MANILA, Philippines—The chair of the Senate economic affairs committee had expressed doubt the second package of the Duterte administration’s tax reform would be passed within the timetable set by government finance officials.
Sen. Imee Marcos, daughter of the late dictator Ferdinand Marcos, said she didn’t believe the second package of tax reform would pass within 15-18 months even if she supported its proposal to further increase taxes on so-called “sin” products, like tobacco, a major crop grown in her home province Ilocos Norte.
“It’s a very, very tight schedule,” said Marcos. “These are very complicated and very controversial measures. If it’s tax, it’s really bloody but let’s see,” she said.
Finance Secretary Carlos Dominguez was right in trying to insulate tax reform from politics, said Marcos, because the proposed measure was highly controversial.
Marcos, after a Department of Finance briefing on two more tax reform packages last week, said one of the controversial provisions of the second tax package was its plan to bring order to tax incentives. Marcos said there was opposition to that provision because of fears it would scare off investors.
Last week, Sen. Pia Cayetano, chair of the Senate ways and means committee, told the Inquirer that the Senate was “ready” to heed Dominguez’s call to pass the pending tax packages before legislators get busy preparing for the 2022 national elections.
Marcos, however, said Cayetano spoke too soon. “It’s really difficult,” she said.
Marcos said package 3, which reforms property valuation system, “looks good.” Package 4 on passive income and finance taxes, Marcos said passage was a ‘struggle” because of its effects on the stock market.
Marcos said she would need more convincing to support a spinoff of package 2, which seeks to further increase excise on alcoholic drinks, e-cigarettes and cigarettes.
“We really feel that tobacco is being beaten up,” she said. “Why are we being beaten up time and again?”
She said while tobacco products had gone through several tax increases, alcoholic products have been spared. “It’s entirely unreasonable,” she said.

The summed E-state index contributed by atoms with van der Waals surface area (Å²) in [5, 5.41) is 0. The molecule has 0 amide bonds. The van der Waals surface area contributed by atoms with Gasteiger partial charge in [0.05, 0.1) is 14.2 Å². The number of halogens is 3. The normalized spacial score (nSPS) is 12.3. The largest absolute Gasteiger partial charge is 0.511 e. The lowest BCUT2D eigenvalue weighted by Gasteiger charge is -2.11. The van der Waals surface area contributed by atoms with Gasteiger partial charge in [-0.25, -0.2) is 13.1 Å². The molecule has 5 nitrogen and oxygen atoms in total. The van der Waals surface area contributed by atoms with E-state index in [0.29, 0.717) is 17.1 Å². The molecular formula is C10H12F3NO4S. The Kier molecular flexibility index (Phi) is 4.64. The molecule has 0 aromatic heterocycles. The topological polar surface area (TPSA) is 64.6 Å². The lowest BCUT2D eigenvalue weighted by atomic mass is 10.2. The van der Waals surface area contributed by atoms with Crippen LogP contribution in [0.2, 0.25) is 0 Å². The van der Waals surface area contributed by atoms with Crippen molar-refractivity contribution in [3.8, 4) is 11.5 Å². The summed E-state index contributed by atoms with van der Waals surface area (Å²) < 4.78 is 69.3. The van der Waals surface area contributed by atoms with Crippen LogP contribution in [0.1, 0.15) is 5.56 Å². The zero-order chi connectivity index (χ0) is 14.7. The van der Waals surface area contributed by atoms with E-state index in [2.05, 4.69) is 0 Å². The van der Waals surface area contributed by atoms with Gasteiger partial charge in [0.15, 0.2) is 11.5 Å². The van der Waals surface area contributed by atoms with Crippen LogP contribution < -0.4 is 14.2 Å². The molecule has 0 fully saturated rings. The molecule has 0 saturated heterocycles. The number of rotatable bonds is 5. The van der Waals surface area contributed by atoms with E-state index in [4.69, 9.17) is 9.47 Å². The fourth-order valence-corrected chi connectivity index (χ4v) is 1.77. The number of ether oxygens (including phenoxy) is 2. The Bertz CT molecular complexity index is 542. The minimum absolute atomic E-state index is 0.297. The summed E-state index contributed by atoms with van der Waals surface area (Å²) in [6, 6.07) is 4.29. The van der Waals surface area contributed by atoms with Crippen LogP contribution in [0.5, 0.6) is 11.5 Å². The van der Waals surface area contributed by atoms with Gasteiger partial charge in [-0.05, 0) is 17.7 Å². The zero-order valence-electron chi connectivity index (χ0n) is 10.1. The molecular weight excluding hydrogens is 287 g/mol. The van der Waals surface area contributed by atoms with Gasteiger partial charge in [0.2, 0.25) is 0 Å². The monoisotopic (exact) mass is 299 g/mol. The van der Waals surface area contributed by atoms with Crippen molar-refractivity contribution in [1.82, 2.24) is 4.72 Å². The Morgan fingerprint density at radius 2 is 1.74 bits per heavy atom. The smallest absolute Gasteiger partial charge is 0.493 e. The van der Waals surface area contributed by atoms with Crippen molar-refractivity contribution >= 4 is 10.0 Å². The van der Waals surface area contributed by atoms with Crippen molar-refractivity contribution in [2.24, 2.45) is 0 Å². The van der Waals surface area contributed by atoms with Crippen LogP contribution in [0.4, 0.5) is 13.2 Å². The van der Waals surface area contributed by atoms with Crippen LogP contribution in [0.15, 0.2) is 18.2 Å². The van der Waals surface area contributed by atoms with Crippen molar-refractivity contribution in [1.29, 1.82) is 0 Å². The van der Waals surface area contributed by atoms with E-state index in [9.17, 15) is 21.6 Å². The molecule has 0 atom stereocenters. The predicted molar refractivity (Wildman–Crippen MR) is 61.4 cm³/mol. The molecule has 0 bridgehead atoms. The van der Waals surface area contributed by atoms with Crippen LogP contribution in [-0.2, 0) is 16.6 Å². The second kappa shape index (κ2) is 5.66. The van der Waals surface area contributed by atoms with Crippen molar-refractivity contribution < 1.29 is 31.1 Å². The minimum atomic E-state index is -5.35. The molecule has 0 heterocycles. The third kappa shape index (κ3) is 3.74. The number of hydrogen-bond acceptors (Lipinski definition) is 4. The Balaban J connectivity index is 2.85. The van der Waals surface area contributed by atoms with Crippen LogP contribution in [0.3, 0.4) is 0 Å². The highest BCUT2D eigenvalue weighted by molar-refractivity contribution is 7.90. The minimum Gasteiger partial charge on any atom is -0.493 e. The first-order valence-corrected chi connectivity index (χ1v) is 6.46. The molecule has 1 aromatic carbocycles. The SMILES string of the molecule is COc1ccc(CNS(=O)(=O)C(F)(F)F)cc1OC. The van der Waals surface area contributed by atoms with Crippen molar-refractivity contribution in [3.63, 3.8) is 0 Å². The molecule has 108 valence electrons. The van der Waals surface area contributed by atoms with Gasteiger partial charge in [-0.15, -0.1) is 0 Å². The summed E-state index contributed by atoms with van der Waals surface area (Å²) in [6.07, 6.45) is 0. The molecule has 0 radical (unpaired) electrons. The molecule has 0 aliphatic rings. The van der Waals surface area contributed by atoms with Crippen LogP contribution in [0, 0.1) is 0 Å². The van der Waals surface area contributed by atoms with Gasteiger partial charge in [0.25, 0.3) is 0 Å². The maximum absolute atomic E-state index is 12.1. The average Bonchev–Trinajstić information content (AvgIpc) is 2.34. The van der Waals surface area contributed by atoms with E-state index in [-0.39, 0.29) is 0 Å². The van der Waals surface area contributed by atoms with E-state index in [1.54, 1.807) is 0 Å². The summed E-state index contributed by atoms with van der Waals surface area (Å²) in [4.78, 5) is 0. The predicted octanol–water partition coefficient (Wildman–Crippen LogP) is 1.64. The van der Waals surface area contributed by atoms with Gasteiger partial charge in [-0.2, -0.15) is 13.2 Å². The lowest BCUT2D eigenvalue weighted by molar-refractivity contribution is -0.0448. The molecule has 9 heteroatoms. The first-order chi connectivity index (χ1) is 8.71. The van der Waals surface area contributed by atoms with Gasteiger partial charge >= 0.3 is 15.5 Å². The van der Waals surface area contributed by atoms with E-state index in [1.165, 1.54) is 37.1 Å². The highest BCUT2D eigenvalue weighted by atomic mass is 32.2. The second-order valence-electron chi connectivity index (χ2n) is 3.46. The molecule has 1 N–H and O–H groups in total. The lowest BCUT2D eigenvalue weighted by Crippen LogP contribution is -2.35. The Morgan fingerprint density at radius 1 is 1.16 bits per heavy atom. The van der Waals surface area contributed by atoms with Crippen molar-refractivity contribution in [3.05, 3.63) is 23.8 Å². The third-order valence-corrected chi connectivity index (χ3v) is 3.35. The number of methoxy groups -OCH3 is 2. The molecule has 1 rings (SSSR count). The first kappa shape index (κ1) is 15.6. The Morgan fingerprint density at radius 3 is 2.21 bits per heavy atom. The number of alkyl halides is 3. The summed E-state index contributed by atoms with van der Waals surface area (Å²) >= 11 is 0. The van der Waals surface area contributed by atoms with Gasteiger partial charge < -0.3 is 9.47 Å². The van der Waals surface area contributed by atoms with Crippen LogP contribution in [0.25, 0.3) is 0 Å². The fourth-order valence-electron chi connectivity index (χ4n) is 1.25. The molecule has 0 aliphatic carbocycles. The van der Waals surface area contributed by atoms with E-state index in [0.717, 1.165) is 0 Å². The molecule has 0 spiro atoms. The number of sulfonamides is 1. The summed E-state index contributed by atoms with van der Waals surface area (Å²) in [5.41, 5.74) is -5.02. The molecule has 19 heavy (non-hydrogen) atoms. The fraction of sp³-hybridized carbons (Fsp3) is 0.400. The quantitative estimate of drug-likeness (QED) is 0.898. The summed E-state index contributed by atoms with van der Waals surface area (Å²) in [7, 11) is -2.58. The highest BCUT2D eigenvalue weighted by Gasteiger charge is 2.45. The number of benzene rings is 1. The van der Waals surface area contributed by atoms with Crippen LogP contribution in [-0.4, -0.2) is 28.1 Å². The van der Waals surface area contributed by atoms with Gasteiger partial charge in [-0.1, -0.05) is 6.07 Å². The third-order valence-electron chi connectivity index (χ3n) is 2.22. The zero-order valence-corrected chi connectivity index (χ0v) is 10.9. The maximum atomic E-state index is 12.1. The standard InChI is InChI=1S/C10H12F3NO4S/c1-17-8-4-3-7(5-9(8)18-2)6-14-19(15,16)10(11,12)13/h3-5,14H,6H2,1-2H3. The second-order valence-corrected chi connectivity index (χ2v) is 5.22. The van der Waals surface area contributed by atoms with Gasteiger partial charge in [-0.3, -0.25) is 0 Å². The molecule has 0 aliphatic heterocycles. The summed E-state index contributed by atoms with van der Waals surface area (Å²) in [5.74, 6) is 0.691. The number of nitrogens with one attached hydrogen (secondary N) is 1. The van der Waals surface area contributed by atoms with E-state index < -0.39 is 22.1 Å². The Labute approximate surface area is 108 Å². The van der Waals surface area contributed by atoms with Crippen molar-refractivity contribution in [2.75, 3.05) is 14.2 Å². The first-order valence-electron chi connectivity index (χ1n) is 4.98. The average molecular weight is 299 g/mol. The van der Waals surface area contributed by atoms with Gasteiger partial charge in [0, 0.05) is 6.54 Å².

Marcos added that while it was time to harmonize taxes, the Duterte administration was “getting a lot of skewing” because treatment of products for taxation was “not equal.”
Under Republic Act (RA) No. 11346 signed by Duterte in July, excise on cigarettes will increase from P35 per pack at present to P45 a pack in 2020; P50 in 2021; P55 in 2022; and P60 in 2023, to be followed by 5-percent yearly tax increases starting in 2024.
Heated tobacco products will be levied excise of P10 a pack starting Jan. 1, 2020, to be followed by yearly hikes of 5 percent starting 2021.
Vape cartridges, refills, pods or containers of their liquid solutions will be slapped a tax of P10 per 10 mL.
The tax rate for e-cigarettes, however, was not satisfactory for Dominguez, who considered it “too low.”
The DOF proposed to levy heated tobacco the same excise rates for regular cigarettes starting in 2020. The department wanted a tax of P45 per mL for vapes regardless of volume and P5 additional tax per pack per year.
The Department of Health has also been pushing for higher alcohol taxes.
In a proposal by the two departments, tax per liter of fermented liquor should be P40 starting in 2020, P45 in 2021, P50 in 2022, P55 in 2023 and 10 percent every year starting in 2024.
The DOF also wanted to apply the same tax rates on alcopops—flavored alcoholic drinks popular among the youth—to discourage consumption.
For distilled spirits, the joint DOF-DOH proposal was to raise the ad valorem tax to 25 percent next year from 20 percent at present, while also jacking up the specific tax per proof liter from P23.4 currently to P40 next year, P45 in 2021, P50 in 2022, P55 in 2023, and 10-percent indexation each year thereafter starting 2024.
Sparkling wines and champagnes will be slapped a specific tax of P348 (for P500 net retail price or less than 750-mL volume capacity) and P974 (for more than P500 per bottle of 750-mL volume) per liter next year, to be followed by 10-percent indexation every year from 2021 onwards.
In the case of still wines and carbonated wines, the proposal was to levy P42 per liter for those with 14-percent alcohol or less, and P84 for those with more than 14-percent alcohol content, after which a similar 10-percent yearly tax will be implemented beginning 2021.
The tax packages were expected to generate more than P390 billion every year for Universal Health Care funding./TSB
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